As each new year begins I hope it will be the year that Calvin outgrows his seizure disorder. But as the months flick by it feels less and less likely that that will be the case.
In February Calvin will turn seven followed by March, the unceremonious
and infamous fifth anniversary of his epilepsy diagnosis. Due to the
epilepsy alone, by then, he will have tried at least eight
anticonvulsant drugs, at times as many as four at once. He will have
been on two unsavory highly restrictive diets. He will have tolerated a
half dozen 24 – 72 hour electroencephalograms and his second MRI. He
will have endured a legion of painful blood draws, some successful,
some not. And all of this Calvin must withstand because of
epilepsy—because of hundreds of seizures that just won’t stop coming.
Certainly, the first few years since his diagnosis were the hardest to
take. We began witnessing our child suffer frightening seizures during
most of which he’d stop breathing and start to turn blue. At all hours
of the day and night we called 911 because of status epilepticus, a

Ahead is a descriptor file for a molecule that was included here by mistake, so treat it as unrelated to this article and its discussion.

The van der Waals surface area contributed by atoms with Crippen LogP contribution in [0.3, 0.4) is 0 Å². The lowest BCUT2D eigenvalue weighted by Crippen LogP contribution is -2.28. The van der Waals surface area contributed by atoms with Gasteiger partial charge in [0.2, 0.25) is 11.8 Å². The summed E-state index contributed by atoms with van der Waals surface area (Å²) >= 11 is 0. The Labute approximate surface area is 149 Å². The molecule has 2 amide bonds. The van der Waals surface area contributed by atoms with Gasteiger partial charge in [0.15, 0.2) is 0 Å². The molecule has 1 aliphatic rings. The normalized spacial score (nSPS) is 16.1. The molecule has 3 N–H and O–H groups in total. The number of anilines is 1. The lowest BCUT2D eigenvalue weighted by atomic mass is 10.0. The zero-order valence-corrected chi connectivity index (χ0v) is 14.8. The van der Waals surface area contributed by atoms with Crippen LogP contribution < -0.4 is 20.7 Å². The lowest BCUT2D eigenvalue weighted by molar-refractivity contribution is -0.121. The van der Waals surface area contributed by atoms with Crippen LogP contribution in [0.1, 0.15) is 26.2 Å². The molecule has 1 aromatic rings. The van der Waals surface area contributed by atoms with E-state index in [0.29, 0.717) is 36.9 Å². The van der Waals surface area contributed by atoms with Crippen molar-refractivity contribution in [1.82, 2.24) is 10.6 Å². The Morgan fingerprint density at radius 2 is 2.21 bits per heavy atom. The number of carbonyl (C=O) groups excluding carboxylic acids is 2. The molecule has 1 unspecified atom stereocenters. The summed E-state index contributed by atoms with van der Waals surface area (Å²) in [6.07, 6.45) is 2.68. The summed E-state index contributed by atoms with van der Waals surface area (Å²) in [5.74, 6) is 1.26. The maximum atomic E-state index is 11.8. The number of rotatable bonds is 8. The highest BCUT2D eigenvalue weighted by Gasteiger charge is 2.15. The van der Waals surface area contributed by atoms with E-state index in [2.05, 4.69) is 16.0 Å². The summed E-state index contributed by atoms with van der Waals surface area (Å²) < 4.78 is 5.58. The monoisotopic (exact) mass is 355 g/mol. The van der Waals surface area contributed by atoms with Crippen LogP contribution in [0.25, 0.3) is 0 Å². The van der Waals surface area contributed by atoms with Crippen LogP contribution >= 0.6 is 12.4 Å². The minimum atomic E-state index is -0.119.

serious, sometimes fatal seizure activity. Scores of times we spent
weary hours in glaring, austere emergency rooms and were often
transferred in dark ambulances, chains jangling eerily from their
underbelly, to the pediatric intensive care unit thirty-five miles away
from our home. At least three times we were faced with the dread that
we might lose Calvin to a prolonged seizure, his body and brain being
battered with convulsions. And, insidiously, we have had to subject
Calvin to strong anticonvulsant medications that at times send him into
mania and at others into oblivion, no doubt having stunted his
development along the way.
Nevertheless, somehow I still hold out hope that he will outgrow this
brutal fiend, though his chances are slim and getting slimmer. Perhaps
we will find a silver bullet—a medication that will once and for all
halt the throng of seizures that march reliably and repugnantly through
his brain. More than anything, however, I hold out hope for a cure—a
way for my Calvin to enjoy seizure freedom and liberation from the
heinous side effects he must cope with—instead of wearing the
unreliable bandage that is medicine, which is superficial at best and
keeps coming off.
Our only hope for a cure
for Calvin, and for millions of others afflicted by epilepsy, is
through heightened awareness. So, with the advent of this new year
please share Calvin's story with others. It's not hard, just do it one
story at a time.